Age-specific differences in oncogenic pathway deregulation seen in human breast tumors
PLoS ONE , Volume 3 - Issue 1
Purpose. To define the biology driving the aggressive nature of breast cancer arising in young women. Experimental Design. Among 784 patients with early stage breast cancer, using prospectively-defined, age-specific cohorts (young ≤45 years; older ≥65 years), 411 eligible patients (n = 200≤545 years; n = 211≥65 years) with clinically-annotated Affymetrix microarray data were identified. GSEA, signatures of oncogenic pathway deregulation and predictors of chemotherapy sensitivity were evaluated within the two age-defined cohorts. Results. In comparing deregulation of oncogenic pathways between age groups, a higher probability of P13K (p = 0.006) and Myc (p = 0.03) pathway deregulation was observed in breast tumors arising in younger women. When evaluating unique patterns of pathway deregulation, a low probability of Src and E2F deregulation in tumors of younger women, concurrent with a higher probability of P13K, Myc, and β-catenin, conferred a worse prognosis (HR = 4.15). In contrast, a higher probability of Src and E2F pathway activation in tumors of older women, with concurrent low probability of P13K, Myc and β-catenin deregulation, was associated with poorer outcome (HR = 2.7). In multivariate analyses, genomic clusters of pathway deregulation illustrate prognostic value. Conclusion. Results demonstrate that breast cancer arising in young women represents a distinct biologic entity characterized by unique patterns of deregulated signaling pathways that are prognostic, independent of currently available clinico-pathologic variables. These results should enable refinement of targeted treatment strategies in this clinically challenging situation. Copyright.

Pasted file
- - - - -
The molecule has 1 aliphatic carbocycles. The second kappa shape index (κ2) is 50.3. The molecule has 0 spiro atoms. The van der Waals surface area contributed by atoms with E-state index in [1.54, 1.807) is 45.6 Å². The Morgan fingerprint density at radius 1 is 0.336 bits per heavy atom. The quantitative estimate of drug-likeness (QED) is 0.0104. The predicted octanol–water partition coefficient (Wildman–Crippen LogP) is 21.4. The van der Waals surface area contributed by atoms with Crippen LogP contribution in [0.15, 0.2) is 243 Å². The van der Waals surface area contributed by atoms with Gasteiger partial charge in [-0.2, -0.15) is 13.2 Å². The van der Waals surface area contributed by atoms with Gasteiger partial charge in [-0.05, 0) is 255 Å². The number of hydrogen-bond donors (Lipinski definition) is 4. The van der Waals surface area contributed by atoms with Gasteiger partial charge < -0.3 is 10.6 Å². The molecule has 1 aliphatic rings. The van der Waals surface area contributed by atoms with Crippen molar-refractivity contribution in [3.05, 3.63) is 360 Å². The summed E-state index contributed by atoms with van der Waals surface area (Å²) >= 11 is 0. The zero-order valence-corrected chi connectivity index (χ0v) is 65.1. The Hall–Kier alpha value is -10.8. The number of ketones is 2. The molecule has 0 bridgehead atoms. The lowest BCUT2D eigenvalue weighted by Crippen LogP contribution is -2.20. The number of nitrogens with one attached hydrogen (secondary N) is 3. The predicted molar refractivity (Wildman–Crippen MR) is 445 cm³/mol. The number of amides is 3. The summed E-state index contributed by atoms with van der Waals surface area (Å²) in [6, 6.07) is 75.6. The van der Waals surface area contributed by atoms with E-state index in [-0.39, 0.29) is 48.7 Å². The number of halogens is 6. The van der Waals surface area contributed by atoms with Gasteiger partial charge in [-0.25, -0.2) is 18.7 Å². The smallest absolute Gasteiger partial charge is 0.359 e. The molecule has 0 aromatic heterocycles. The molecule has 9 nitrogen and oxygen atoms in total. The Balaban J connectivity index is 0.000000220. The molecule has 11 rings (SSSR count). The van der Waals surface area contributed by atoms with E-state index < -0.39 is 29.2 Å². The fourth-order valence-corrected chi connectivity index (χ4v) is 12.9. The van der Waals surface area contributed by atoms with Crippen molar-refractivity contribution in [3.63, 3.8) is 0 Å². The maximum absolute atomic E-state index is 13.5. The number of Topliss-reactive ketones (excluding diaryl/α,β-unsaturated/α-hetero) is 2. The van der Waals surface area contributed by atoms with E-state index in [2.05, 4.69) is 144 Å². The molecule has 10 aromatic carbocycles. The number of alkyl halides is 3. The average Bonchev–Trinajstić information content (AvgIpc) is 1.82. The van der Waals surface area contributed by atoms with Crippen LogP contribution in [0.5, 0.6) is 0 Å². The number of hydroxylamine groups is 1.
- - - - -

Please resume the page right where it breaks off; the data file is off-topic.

|Organisation||Erasmus MC: University Medical Center Rotterdam|
Anders, C.K, Acharya, C.R, Hsu, D.S, Broadwater, G, Garman, K, Foekens, J.A, … Potti, A. (2008). Age-specific differences in oncogenic pathway deregulation seen in human breast tumors. PLoS ONE, 3(1). doi:10.1371/journal.pone.0001373